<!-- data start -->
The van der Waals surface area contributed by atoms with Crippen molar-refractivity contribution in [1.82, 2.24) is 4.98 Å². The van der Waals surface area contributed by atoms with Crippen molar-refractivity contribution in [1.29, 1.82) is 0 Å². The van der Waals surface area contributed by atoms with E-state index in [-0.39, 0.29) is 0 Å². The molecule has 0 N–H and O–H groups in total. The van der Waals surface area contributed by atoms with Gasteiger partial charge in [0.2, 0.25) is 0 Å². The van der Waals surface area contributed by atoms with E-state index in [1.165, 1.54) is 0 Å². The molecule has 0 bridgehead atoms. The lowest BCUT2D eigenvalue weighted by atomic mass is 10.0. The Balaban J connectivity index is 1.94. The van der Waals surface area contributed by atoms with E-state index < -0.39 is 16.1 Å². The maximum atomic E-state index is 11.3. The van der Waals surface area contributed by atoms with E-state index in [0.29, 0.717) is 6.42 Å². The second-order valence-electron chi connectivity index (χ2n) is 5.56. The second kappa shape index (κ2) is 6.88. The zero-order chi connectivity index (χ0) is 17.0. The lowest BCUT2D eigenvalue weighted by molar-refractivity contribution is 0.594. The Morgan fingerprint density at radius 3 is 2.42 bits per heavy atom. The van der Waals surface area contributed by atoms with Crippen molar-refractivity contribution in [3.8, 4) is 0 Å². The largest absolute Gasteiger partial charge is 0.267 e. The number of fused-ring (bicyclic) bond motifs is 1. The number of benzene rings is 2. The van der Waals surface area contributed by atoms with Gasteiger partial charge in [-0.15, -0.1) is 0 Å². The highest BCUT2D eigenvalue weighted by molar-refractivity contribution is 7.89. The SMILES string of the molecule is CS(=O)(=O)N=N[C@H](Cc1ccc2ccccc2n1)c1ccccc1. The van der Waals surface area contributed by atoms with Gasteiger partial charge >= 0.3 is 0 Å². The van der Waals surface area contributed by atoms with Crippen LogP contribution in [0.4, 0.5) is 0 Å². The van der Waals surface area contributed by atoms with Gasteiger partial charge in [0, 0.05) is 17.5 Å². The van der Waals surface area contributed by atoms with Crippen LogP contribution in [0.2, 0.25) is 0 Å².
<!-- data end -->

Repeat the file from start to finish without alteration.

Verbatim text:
The van der Waals surface area contributed by atoms with Crippen molar-refractivity contribution in [1.82, 2.24) is 4.98 Å². The van der Waals surface area contributed by atoms with Crippen molar-refractivity contribution in [1.29, 1.82) is 0 Å². The van der Waals surface area contributed by atoms with E-state index in [-0.39, 0.29) is 0 Å². The molecule has 0 N–H and O–H groups in total. The van der Waals surface area contributed by atoms with Gasteiger partial charge in [0.2, 0.25) is 0 Å². The van der Waals surface area contributed by atoms with E-state index in [1.165, 1.54) is 0 Å². The molecule has 0 bridgehead atoms. The lowest BCUT2D eigenvalue weighted by atomic mass is 10.0. The Balaban J connectivity index is 1.94. The van der Waals surface area contributed by atoms with E-state index < -0.39 is 16.1 Å². The maximum atomic E-state index is 11.3. The van der Waals surface area contributed by atoms with E-state index in [0.29, 0.717) is 6.42 Å². The second-order valence-electron chi connectivity index (χ2n) is 5.56. The second kappa shape index (κ2) is 6.88. The zero-order chi connectivity index (χ0) is 17.0. The lowest BCUT2D eigenvalue weighted by molar-refractivity contribution is 0.594. The Morgan fingerprint density at radius 3 is 2.42 bits per heavy atom. The van der Waals surface area contributed by atoms with Crippen molar-refractivity contribution in [3.8, 4) is 0 Å². The largest absolute Gasteiger partial charge is 0.267 e. The number of fused-ring (bicyclic) bond motifs is 1. The number of benzene rings is 2. The van der Waals surface area contributed by atoms with Gasteiger partial charge in [-0.15, -0.1) is 0 Å². The highest BCUT2D eigenvalue weighted by molar-refractivity contribution is 7.89. The SMILES string of the molecule is CS(=O)(=O)N=N[C@H](Cc1ccc2ccccc2n1)c1ccccc1. The van der Waals surface area contributed by atoms with Gasteiger partial charge >= 0.3 is 0 Å². The van der Waals surface area contributed by atoms with Crippen LogP contribution in [0.4, 0.5) is 0 Å². The van der Waals surface area contributed by atoms with Gasteiger partial charge in [0, 0.05) is 17.5 Å². The van der Waals surface area contributed by atoms with Crippen LogP contribution in [0.2, 0.25) is 0 Å².